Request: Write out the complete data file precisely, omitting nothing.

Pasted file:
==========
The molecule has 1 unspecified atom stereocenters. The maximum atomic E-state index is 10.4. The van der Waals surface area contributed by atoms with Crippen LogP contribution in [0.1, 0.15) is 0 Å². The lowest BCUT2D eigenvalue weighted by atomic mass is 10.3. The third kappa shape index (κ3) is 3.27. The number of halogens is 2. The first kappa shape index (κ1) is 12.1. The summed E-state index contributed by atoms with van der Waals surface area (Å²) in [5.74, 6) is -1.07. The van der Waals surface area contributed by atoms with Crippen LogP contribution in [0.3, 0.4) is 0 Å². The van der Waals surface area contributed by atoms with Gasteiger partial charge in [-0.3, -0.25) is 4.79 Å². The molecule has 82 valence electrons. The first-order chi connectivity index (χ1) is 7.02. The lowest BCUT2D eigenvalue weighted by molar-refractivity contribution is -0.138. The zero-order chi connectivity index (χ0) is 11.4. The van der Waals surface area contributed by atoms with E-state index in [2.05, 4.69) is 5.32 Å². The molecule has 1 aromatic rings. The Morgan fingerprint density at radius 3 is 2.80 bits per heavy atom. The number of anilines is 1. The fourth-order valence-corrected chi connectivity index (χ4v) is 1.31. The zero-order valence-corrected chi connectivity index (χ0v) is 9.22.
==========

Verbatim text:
The molecule has 1 unspecified atom stereocenters. The maximum atomic E-state index is 10.4. The van der Waals surface area contributed by atoms with Crippen LogP contribution in [0.1, 0.15) is 0 Å². The lowest BCUT2D eigenvalue weighted by atomic mass is 10.3. The third kappa shape index (κ3) is 3.27. The number of halogens is 2. The first kappa shape index (κ1) is 12.1. The summed E-state index contributed by atoms with van der Waals surface area (Å²) in [5.74, 6) is -1.07. The van der Waals surface area contributed by atoms with Crippen LogP contribution in [0.3, 0.4) is 0 Å². The van der Waals surface area contributed by atoms with Gasteiger partial charge in [-0.3, -0.25) is 4.79 Å². The molecule has 82 valence electrons. The first-order chi connectivity index (χ1) is 7.02. The lowest BCUT2D eigenvalue weighted by molar-refractivity contribution is -0.138. The zero-order chi connectivity index (χ0) is 11.4. The van der Waals surface area contributed by atoms with E-state index in [2.05, 4.69) is 5.32 Å². The molecule has 1 aromatic rings. The Morgan fingerprint density at radius 3 is 2.80 bits per heavy atom. The number of anilines is 1. The fourth-order valence-corrected chi connectivity index (χ4v) is 1.31. The zero-order valence-corrected chi connectivity index (χ0v) is 9.22.